November 29

Reading: Galatians 4

      1 I mean that the heir, as long as he is a child, is no different from a slave, though he is the owner of everything, 2 but he is under guardians and managers until the date set by his father. 3 In the same way we also, when we were children, were enslaved to the elementary principles of the world. 4 But when the fullness of time had come, God sent forth his Son, born of woman, born under the law, 5 to redeem those who were under the law, so that we might receive adoption as sons. 6 And because you are sons, God has sent the Spirit of his Son into our hearts, crying, “Abba! Father!” 7 So you are no longer a slave, but a son, and if a son, then an heir through God.

     8 Formerly, when you did not know God, you were enslaved to those that by nature are not gods. 9 But now that you have come to know God, or rather to be known by God, how can you turn back again to the weak and worthless elementary principles of the world, whose slaves you want to be once more? 10 You observe days and months and seasons and years! 11 I am afraid I may have labored over you in vain.

     12 Brothers, I entreat you, become as I am, for I also have become as you are. You did me no wrong. 13 You know it was because of a bodily ailment that I preached the gospel to you at first, 14 and though my condition was a trial to you, you did not scorn or despise me, but received me as an angel of God, as Christ Jesus. 15 What then has become of your blessedness? For I testify to you that, if possible, you would have gouged out your eyes and given them to me. 16 Have I then become your enemy by telling you the truth? 17 They make much of you, but for no good purpose. They want to shut you out, that you may make much of them. 18 It is always good to be made much of for a good purpose, and not only when I am present with you, 19 my little children, for whom I am again in the anguish of childbirth until Christ is formed in you! 20 I wish I could be present with you now and change my tone, for I am perplexed about you.

     21 Tell me, you who desire to be under the law, do you not listen to the law? 22 For it is written that Abraham had two sons, one by a slave woman and one by a free woman. 23 But the son of the slave was born according to the flesh, while the son of the free woman was born through promise. 24 Now this may be interpreted allegorically: these women are two covenants. One is from Mount Sinai, bearing children for slavery; she is Hagar. 25 Now Hagar is Mount Sinai in Arabia; she corresponds to the present Jerusalem, for she is in slavery with her children. 26 But the Jerusalem above is free, and she is our mother. 27 For it is written,

     “Rejoice, O barren one who does not bear;

     break forth and cry aloud, you who are not in labor!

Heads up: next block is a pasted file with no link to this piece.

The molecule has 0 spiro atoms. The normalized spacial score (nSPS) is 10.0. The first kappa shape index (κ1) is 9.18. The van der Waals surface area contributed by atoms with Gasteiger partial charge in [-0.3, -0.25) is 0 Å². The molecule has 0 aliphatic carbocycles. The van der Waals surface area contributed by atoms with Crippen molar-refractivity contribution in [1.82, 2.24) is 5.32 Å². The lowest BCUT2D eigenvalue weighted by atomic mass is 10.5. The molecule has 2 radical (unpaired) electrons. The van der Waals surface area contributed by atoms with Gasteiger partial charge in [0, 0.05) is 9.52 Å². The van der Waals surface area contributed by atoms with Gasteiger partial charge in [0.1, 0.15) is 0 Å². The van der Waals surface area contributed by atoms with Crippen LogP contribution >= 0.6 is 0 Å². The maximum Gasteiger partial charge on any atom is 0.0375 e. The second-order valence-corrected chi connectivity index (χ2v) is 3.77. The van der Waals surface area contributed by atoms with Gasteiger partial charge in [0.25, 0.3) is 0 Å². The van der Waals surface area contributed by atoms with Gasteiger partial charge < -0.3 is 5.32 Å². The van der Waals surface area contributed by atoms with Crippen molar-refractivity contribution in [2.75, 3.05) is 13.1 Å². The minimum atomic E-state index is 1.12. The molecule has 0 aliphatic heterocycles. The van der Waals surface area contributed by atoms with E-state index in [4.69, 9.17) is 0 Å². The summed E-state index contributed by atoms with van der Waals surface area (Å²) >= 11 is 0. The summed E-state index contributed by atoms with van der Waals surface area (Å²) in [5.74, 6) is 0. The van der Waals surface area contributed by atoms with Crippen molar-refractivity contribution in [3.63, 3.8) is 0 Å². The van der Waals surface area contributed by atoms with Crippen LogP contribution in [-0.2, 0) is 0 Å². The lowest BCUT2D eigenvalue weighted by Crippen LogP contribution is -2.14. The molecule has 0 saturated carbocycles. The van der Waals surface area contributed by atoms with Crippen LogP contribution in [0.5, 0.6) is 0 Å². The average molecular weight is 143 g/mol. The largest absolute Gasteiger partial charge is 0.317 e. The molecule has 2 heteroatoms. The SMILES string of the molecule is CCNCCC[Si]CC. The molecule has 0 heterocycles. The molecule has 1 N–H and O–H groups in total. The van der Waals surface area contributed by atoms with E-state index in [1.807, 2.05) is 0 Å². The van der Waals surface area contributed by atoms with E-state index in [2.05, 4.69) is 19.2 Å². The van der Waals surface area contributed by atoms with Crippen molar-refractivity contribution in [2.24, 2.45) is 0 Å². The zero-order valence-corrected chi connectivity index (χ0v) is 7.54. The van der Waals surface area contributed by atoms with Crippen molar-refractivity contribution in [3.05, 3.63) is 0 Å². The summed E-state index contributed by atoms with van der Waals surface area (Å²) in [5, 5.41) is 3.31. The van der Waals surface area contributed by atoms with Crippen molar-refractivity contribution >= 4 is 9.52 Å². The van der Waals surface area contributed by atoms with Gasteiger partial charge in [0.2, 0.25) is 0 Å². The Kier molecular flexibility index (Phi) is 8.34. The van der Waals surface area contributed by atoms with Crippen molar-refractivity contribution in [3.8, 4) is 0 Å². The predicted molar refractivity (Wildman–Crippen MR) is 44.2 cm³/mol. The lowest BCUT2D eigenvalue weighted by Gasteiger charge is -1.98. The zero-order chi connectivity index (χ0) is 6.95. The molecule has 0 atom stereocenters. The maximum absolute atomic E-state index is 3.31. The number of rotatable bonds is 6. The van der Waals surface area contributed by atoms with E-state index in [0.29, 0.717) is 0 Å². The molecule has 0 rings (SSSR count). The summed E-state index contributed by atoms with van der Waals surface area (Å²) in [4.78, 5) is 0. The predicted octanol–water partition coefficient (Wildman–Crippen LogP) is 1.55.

For the children of the desolate one will be more

     than those of the one who has a husband.”

28 Now you, brothers, like Isaac, are children of promise. 29 But just as at that time he who was born according to the flesh persecuted him who was born according to the Spirit, so also it is now. 30 But what does the Scripture say?

     “Cast out the slave woman and her son,

     for the son of the slave woman shall not inherit

     with the son of the free woman.”

31 So, brothers, we are not children of the slave but of the free woman.


In Galatians 4 Paul is continuing his demonstration that salvation is by faith and not by Torah, the Old Testament Law.  But now, the aspect that is up for discussion is not so much righteousness, but sonship.  Paul is in the realm of the doctrine of adoption.

How is it that the one who trusts in Jesus for salvation is an heir of God’s promise to Abraham?

Verses 1-7 continue the picture, from chapter 3, of us under the guardianship of the Law, our tutor that is leading us to Christ.  Here is how it works.  God’s Law treats us like a slave, showing us our sin and need, until “the fullness of the time” when we are ready to be redeemed by Jesus.  We all begin life as a child living under rules.  That’s good.  Then the child, us under the Law, at some point is ready to become an heir, us under Christ in the Spirit.

The rest of the chapter essentially makes this point: Why would you go back to being a child under the Law?

In verses 12-20 Paul is lamenting the effect that their devotion to legalism has had on his relationship with them.  This much is true.  Legalism destroys healthy Christian relationships.

In verse 21-31 Paul uses a complex double metaphor.  Ishmael, son of Hagar, becomes a picture of life under the Law (in the flesh), and Isaac, son of Sarah, becomes a picture of life freed from the Law and under Christ.  The point is that if you live under the Law, you will be cast out.  You will not be a son of the promise.  So, why would you want to go back to living under the Law?

If your Christian living comes down to keeping rules, you are failing to understand what it means to be a child of the Father.  Life with Jesus means that our relationship with God is more important than rule-keeping.  God wants you to know Him, to be His child, to live with Him, to listen to Him and talk to Him.  It is true that you cannot have a relationship with God if you refuse to obey Him.  He is, after all, God.  But the relationship is the main thing.